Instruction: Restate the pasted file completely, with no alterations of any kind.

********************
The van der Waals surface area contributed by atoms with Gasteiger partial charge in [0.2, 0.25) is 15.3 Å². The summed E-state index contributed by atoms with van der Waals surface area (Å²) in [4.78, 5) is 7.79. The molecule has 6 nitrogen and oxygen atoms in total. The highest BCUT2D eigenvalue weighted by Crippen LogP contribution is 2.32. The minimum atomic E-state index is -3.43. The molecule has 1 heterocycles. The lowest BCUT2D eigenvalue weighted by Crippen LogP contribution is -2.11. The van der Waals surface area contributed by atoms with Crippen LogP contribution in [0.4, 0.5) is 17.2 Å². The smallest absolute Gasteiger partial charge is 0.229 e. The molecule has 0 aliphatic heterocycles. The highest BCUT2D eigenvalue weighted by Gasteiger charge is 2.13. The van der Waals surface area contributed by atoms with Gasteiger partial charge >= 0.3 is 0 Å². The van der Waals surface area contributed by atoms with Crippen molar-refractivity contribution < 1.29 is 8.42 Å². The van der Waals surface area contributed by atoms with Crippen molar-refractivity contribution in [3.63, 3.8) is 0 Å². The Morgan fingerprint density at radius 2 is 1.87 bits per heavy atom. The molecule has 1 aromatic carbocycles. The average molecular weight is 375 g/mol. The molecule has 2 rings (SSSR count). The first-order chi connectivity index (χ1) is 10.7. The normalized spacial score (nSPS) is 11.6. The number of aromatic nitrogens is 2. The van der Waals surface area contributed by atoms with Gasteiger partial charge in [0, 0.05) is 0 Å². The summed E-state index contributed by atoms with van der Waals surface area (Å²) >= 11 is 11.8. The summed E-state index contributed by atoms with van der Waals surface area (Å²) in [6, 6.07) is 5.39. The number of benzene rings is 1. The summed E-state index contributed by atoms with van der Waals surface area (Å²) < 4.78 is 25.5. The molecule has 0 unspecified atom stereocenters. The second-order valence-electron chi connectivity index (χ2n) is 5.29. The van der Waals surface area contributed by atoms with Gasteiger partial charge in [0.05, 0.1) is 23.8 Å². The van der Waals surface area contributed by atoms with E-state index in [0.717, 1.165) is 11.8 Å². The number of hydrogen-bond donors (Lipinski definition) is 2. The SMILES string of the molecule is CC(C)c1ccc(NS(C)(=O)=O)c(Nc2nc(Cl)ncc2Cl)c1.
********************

The van der Waals surface area contributed by atoms with Gasteiger partial charge in [0.2, 0.25) is 15.3 Å². The summed E-state index contributed by atoms with van der Waals surface area (Å²) in [4.78, 5) is 7.79. The molecule has 6 nitrogen and oxygen atoms in total. The highest BCUT2D eigenvalue weighted by Crippen LogP contribution is 2.32. The minimum atomic E-state index is -3.43. The molecule has 1 heterocycles. The lowest BCUT2D eigenvalue weighted by Crippen LogP contribution is -2.11. The van der Waals surface area contributed by atoms with Crippen LogP contribution in [0.4, 0.5) is 17.2 Å². The smallest absolute Gasteiger partial charge is 0.229 e. The molecule has 0 aliphatic heterocycles. The highest BCUT2D eigenvalue weighted by Gasteiger charge is 2.13. The van der Waals surface area contributed by atoms with Gasteiger partial charge >= 0.3 is 0 Å². The van der Waals surface area contributed by atoms with Crippen molar-refractivity contribution < 1.29 is 8.42 Å². The van der Waals surface area contributed by atoms with Crippen molar-refractivity contribution in [3.63, 3.8) is 0 Å². The Morgan fingerprint density at radius 2 is 1.87 bits per heavy atom. The molecule has 1 aromatic carbocycles. The average molecular weight is 375 g/mol. The molecule has 2 rings (SSSR count). The first-order chi connectivity index (χ1) is 10.7. The normalized spacial score (nSPS) is 11.6. The number of aromatic nitrogens is 2. The van der Waals surface area contributed by atoms with Gasteiger partial charge in [0, 0.05) is 0 Å². The summed E-state index contributed by atoms with van der Waals surface area (Å²) >= 11 is 11.8. The summed E-state index contributed by atoms with van der Waals surface area (Å²) in [6, 6.07) is 5.39. The number of benzene rings is 1. The summed E-state index contributed by atoms with van der Waals surface area (Å²) < 4.78 is 25.5. The molecule has 0 unspecified atom stereocenters. The second-order valence-electron chi connectivity index (χ2n) is 5.29. The van der Waals surface area contributed by atoms with Gasteiger partial charge in [0.05, 0.1) is 23.8 Å². The van der Waals surface area contributed by atoms with E-state index in [0.717, 1.165) is 11.8 Å². The number of hydrogen-bond donors (Lipinski definition) is 2. The SMILES string of the molecule is CC(C)c1ccc(NS(C)(=O)=O)c(Nc2nc(Cl)ncc2Cl)c1.